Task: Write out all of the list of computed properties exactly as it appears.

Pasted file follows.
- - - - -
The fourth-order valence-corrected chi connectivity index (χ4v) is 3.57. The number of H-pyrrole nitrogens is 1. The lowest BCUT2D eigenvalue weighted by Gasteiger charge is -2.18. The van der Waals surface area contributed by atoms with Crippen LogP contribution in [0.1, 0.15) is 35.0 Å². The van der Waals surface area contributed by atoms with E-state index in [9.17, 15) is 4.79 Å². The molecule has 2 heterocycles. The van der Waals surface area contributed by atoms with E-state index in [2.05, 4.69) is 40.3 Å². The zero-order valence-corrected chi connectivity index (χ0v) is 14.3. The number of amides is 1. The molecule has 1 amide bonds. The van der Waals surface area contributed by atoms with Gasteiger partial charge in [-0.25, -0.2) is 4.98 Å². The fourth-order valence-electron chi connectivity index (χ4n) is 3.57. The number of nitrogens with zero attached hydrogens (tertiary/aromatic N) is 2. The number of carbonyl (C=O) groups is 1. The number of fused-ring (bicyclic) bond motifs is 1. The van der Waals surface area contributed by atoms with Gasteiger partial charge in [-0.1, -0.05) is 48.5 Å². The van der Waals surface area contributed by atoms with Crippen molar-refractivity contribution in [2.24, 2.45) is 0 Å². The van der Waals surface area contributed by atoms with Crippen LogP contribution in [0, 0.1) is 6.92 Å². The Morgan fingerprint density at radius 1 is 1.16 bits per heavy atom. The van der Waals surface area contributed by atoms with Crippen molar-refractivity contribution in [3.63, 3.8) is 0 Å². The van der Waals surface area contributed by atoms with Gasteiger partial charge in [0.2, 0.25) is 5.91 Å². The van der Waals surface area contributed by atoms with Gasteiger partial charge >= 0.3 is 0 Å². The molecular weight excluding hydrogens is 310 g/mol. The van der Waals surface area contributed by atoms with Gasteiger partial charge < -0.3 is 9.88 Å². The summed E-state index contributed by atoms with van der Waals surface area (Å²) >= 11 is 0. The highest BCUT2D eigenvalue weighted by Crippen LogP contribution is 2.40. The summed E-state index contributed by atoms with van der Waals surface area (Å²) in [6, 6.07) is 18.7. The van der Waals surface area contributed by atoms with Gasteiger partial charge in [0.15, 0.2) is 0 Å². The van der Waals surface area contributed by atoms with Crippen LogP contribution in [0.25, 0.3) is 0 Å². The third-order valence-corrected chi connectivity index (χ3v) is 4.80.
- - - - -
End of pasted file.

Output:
The fourth-order valence-corrected chi connectivity index (χ4v) is 3.57. The number of H-pyrrole nitrogens is 1. The lowest BCUT2D eigenvalue weighted by Gasteiger charge is -2.18. The van der Waals surface area contributed by atoms with Crippen LogP contribution in [0.1, 0.15) is 35.0 Å². The van der Waals surface area contributed by atoms with E-state index in [9.17, 15) is 4.79 Å². The molecule has 2 heterocycles. The van der Waals surface area contributed by atoms with E-state index in [2.05, 4.69) is 40.3 Å². The zero-order valence-corrected chi connectivity index (χ0v) is 14.3. The number of amides is 1. The molecule has 1 amide bonds. The van der Waals surface area contributed by atoms with Gasteiger partial charge in [-0.25, -0.2) is 4.98 Å². The fourth-order valence-electron chi connectivity index (χ4n) is 3.57. The number of nitrogens with zero attached hydrogens (tertiary/aromatic N) is 2. The number of carbonyl (C=O) groups is 1. The number of fused-ring (bicyclic) bond motifs is 1. The van der Waals surface area contributed by atoms with Gasteiger partial charge in [-0.1, -0.05) is 48.5 Å². The van der Waals surface area contributed by atoms with Crippen molar-refractivity contribution in [2.24, 2.45) is 0 Å². The van der Waals surface area contributed by atoms with Crippen LogP contribution in [0, 0.1) is 6.92 Å². The Morgan fingerprint density at radius 1 is 1.16 bits per heavy atom. The van der Waals surface area contributed by atoms with Crippen molar-refractivity contribution in [3.63, 3.8) is 0 Å². The van der Waals surface area contributed by atoms with Gasteiger partial charge in [0.2, 0.25) is 5.91 Å². The van der Waals surface area contributed by atoms with Gasteiger partial charge >= 0.3 is 0 Å². The molecular weight excluding hydrogens is 310 g/mol. The van der Waals surface area contributed by atoms with Gasteiger partial charge < -0.3 is 9.88 Å². The summed E-state index contributed by atoms with van der Waals surface area (Å²) >= 11 is 0. The highest BCUT2D eigenvalue weighted by Crippen LogP contribution is 2.40. The summed E-state index contributed by atoms with van der Waals surface area (Å²) in [6, 6.07) is 18.7. The van der Waals surface area contributed by atoms with Gasteiger partial charge in [0.15, 0.2) is 0 Å². The van der Waals surface area contributed by atoms with Crippen LogP contribution in [0.25, 0.3) is 0 Å². The third-order valence-corrected chi connectivity index (χ3v) is 4.80.